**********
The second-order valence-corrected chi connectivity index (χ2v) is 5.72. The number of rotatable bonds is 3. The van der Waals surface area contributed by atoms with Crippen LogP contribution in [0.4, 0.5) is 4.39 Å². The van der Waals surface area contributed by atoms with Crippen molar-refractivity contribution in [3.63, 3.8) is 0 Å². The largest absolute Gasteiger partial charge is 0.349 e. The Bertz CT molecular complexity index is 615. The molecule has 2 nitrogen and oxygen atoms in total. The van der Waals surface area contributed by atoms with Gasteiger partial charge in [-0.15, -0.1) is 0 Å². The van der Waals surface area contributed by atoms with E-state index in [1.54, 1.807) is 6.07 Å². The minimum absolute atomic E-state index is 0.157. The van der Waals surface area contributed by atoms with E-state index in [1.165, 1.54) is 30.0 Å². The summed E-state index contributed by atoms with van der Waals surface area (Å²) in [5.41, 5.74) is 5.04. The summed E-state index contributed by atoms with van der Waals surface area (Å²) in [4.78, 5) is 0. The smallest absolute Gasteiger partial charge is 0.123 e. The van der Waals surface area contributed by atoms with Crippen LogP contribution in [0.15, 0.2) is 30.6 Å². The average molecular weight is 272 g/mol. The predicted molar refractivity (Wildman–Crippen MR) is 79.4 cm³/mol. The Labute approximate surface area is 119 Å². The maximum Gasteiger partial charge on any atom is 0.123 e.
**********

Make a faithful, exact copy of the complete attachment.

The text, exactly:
The second-order valence-corrected chi connectivity index (χ2v) is 5.72. The number of rotatable bonds is 3. The van der Waals surface area contributed by atoms with Crippen LogP contribution in [0.4, 0.5) is 4.39 Å². The van der Waals surface area contributed by atoms with Crippen molar-refractivity contribution in [3.63, 3.8) is 0 Å². The largest absolute Gasteiger partial charge is 0.349 e. The Bertz CT molecular complexity index is 615. The molecule has 2 nitrogen and oxygen atoms in total. The van der Waals surface area contributed by atoms with Gasteiger partial charge in [-0.15, -0.1) is 0 Å². The van der Waals surface area contributed by atoms with E-state index in [1.54, 1.807) is 6.07 Å². The minimum absolute atomic E-state index is 0.157. The van der Waals surface area contributed by atoms with E-state index in [1.165, 1.54) is 30.0 Å². The summed E-state index contributed by atoms with van der Waals surface area (Å²) in [5.41, 5.74) is 5.04. The summed E-state index contributed by atoms with van der Waals surface area (Å²) in [4.78, 5) is 0. The smallest absolute Gasteiger partial charge is 0.123 e. The van der Waals surface area contributed by atoms with Crippen LogP contribution in [0.15, 0.2) is 30.6 Å². The average molecular weight is 272 g/mol. The predicted molar refractivity (Wildman–Crippen MR) is 79.4 cm³/mol. The Labute approximate surface area is 119 Å². The maximum Gasteiger partial charge on any atom is 0.123 e.